Is it because pregnant women stranded in the tropical heat and crying traumatised children might not look pretty on the evening news?
Lets make this easy, lets assume for one moment that they are not genuine refugees. No one is saying that these people should remain in Australia. All that is required under international law and convention is that Australia assess requests for asylum and determines their status. If asylum is not granted and they are not given refugee status, they may be deported.
That is the difference between seeking asylum as a refugee and jumping the queue as an illegal migrant. You cannot be an illegal asylum seeker but you can have your claim rejected. Unfortunately, many Australians seem to confuse the terms 'migrant' and 'refugee', a confusion that Howard and Ruddock appear to be exploiting for their own political purposes.
This highlights the most concerning aspect of this affair. When national governments declare 'they will not surrender' to the foreigners, when the military rolls in and when the Prime Minister warns of threats to our sovereignty and 'national security', our ability to have a rational debate becomes very difficult. Perhaps that is the intention, to muddy the waters by resurrecting deep seated feelings of xenophobia in our society.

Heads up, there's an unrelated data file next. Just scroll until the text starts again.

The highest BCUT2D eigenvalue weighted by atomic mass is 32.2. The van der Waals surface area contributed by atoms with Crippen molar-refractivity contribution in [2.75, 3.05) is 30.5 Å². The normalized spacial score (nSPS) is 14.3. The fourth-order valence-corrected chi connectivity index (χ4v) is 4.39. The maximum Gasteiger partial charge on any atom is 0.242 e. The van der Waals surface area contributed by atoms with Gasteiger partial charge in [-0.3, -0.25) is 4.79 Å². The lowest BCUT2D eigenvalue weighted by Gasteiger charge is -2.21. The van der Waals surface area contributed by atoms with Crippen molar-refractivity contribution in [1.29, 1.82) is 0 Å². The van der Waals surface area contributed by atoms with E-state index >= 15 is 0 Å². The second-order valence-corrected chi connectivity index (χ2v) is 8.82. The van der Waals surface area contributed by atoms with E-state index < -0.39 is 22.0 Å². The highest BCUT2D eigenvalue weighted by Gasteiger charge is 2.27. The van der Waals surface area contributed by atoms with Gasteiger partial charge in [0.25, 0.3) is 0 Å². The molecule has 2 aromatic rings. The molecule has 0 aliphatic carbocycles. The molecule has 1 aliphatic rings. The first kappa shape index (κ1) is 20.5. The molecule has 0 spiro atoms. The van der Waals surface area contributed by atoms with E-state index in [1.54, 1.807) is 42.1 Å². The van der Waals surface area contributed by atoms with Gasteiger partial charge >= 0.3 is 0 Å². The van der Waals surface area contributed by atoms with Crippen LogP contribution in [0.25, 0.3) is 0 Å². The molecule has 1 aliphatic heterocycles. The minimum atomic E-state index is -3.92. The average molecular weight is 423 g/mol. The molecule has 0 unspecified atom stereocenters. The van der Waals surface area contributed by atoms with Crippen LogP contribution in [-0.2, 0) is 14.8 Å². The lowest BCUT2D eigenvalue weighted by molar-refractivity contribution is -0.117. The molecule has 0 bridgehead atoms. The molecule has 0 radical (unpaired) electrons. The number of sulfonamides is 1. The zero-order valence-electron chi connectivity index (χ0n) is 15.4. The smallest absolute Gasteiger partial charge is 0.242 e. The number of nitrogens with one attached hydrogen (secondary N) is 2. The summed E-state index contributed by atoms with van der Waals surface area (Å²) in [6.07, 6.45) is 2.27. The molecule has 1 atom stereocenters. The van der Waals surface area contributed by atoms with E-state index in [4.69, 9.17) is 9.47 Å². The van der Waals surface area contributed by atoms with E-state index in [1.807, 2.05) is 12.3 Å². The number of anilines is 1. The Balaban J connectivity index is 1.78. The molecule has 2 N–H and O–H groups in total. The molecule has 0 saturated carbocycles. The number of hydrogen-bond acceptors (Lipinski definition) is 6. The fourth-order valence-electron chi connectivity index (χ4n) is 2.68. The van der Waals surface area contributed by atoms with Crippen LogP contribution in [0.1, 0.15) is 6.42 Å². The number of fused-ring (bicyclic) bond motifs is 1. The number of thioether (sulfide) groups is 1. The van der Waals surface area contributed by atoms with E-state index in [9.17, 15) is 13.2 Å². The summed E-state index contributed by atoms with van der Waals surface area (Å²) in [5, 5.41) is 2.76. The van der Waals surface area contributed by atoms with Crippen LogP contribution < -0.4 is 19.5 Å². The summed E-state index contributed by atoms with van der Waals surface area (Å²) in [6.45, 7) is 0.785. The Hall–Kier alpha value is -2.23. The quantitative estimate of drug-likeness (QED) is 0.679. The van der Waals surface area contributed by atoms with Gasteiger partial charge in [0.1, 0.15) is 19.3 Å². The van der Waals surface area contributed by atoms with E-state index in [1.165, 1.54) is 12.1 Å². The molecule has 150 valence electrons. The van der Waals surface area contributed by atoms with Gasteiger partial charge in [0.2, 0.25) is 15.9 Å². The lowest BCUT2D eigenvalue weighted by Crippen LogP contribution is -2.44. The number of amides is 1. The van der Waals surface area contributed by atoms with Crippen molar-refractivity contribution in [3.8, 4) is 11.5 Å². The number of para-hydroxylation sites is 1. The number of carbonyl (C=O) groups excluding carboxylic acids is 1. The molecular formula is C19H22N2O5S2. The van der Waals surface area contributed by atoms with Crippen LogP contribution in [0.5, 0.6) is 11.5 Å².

The question is, are the waters so muddy that most Australians can't see the extraordinary contradictions and hypocrisy on the part of the Federal Government that this incident has exposed?
First, lets start with the Talliban regime in Afghanistan from which the refugees are fleeing. It is the same one that the Western powers assisted to take over after the fall of the Soviet backed regime twenty years ago. Remember the Moscow Olympics? Now that's progress.
Second, I seem to recall that two Australian aid workers are on trial in Afghanistan for the crime of spreading Christianity. If found guilty they could hang. Amnesty International must have thousands of people on their books in a similar position around the world. Question. When Foreign Minister Alexander Downer tries to assist the Australians by seeking the support of the UN to broker a deal, will Kofi say, "see the queue, man?"
Third, if Australians are really concerned about illegal migrants then they should send the commandos to our international airports. Statistics show that the vast majority of "illegals" come from the UK, New Zealand and the United States and overstay their visas.
Fourth, it's funny how 450 Afghanis in a boat have caused a crisis in national security and border protection requiring half the Navy and the introduction of a draconian bill into parliament when the sale of the second largest Telco in Australia to a foreign power, Singapore, got the Government's tick of approval.